Why do many posts here seem to center on one topic?

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National Bank of Cambodia in Battambang

The most charitable reaction I can attribute to someone’s recent comment to me is that I was taken aback.  Somehow, it seemed like a criticism, and whose skin is thinner than mine?

What that acquaintance said is my blog seems to center on money.  “It does,” I thought?  How can that be?”  Then I thought again.

Perhaps Continue reading

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Police corruption in Cambodia comes home to a friend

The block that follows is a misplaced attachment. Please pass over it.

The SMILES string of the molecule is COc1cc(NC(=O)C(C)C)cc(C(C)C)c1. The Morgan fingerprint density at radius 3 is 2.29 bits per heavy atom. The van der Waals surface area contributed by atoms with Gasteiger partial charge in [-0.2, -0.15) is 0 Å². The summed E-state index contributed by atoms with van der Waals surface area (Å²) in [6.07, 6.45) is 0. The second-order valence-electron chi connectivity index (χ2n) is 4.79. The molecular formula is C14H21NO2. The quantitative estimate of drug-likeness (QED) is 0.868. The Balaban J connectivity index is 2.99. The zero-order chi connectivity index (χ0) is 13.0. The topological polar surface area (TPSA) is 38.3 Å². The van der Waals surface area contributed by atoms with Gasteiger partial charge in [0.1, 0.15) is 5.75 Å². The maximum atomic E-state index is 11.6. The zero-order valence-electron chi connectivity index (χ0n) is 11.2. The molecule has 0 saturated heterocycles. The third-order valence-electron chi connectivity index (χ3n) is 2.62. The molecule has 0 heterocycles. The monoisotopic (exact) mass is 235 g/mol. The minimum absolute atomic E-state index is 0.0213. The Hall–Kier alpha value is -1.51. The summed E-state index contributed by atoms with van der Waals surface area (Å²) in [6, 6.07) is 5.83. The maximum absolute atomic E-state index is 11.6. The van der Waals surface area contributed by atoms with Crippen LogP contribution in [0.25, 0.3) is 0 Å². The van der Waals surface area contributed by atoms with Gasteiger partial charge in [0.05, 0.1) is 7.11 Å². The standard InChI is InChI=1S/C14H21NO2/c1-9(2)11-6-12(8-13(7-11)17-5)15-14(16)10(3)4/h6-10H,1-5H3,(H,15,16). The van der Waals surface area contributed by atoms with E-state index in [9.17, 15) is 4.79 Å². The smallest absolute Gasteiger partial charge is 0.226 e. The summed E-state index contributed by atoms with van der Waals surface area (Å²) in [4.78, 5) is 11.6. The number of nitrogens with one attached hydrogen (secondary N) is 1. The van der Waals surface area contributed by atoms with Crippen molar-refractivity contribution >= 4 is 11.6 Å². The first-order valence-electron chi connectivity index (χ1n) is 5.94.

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Always hard at work, our underpaid constabulary.

A Khmer-American friend of mine acknowledges that he made a mistake when trusting a Cambodian acquaintance.  That trust has cost him well more than $1 million, a loss he can ill-afford.  Not many ordinary Khmer-American businessmen could.

From what I gather, my friend — call him Hak — doled out monthly payments to the guy.  The man — I’ll call him Vwibol — apparently was to lend that money to other Cambodians at admittedly exorbitant, but commonly charged, rates.  (The details that Hak provides tend to be kind of vague, so I am not even positive about the nature of his monthly investments.)

Every month, Vwibol would return some thousands of dollars to Hak. But the money stopped coming in September.  Vwibol says Continue reading

Remarkable book set in India illuminates deprivation